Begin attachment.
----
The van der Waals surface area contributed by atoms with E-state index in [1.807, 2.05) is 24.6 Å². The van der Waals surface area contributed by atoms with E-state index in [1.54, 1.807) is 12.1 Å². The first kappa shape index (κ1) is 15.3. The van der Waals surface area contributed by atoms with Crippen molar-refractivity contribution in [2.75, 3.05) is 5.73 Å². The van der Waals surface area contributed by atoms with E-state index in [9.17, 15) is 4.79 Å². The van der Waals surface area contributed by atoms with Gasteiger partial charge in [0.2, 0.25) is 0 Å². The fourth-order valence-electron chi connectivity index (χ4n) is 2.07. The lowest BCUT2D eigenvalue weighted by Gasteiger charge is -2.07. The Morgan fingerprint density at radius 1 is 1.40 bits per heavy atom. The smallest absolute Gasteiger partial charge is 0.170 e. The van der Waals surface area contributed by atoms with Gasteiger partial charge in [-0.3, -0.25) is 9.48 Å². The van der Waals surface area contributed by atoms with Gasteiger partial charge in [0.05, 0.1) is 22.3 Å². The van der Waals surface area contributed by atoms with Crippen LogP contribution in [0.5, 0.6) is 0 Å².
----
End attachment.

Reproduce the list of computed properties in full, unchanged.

The van der Waals surface area contributed by atoms with E-state index in [1.807, 2.05) is 24.6 Å². The van der Waals surface area contributed by atoms with E-state index in [1.54, 1.807) is 12.1 Å². The first kappa shape index (κ1) is 15.3. The van der Waals surface area contributed by atoms with Crippen molar-refractivity contribution in [2.75, 3.05) is 5.73 Å². The van der Waals surface area contributed by atoms with E-state index in [9.17, 15) is 4.79 Å². The van der Waals surface area contributed by atoms with Gasteiger partial charge in [0.2, 0.25) is 0 Å². The fourth-order valence-electron chi connectivity index (χ4n) is 2.07. The lowest BCUT2D eigenvalue weighted by Gasteiger charge is -2.07. The Morgan fingerprint density at radius 1 is 1.40 bits per heavy atom. The smallest absolute Gasteiger partial charge is 0.170 e. The van der Waals surface area contributed by atoms with Gasteiger partial charge in [-0.3, -0.25) is 9.48 Å². The van der Waals surface area contributed by atoms with Gasteiger partial charge in [0.05, 0.1) is 22.3 Å². The van der Waals surface area contributed by atoms with Crippen LogP contribution in [0.5, 0.6) is 0 Å².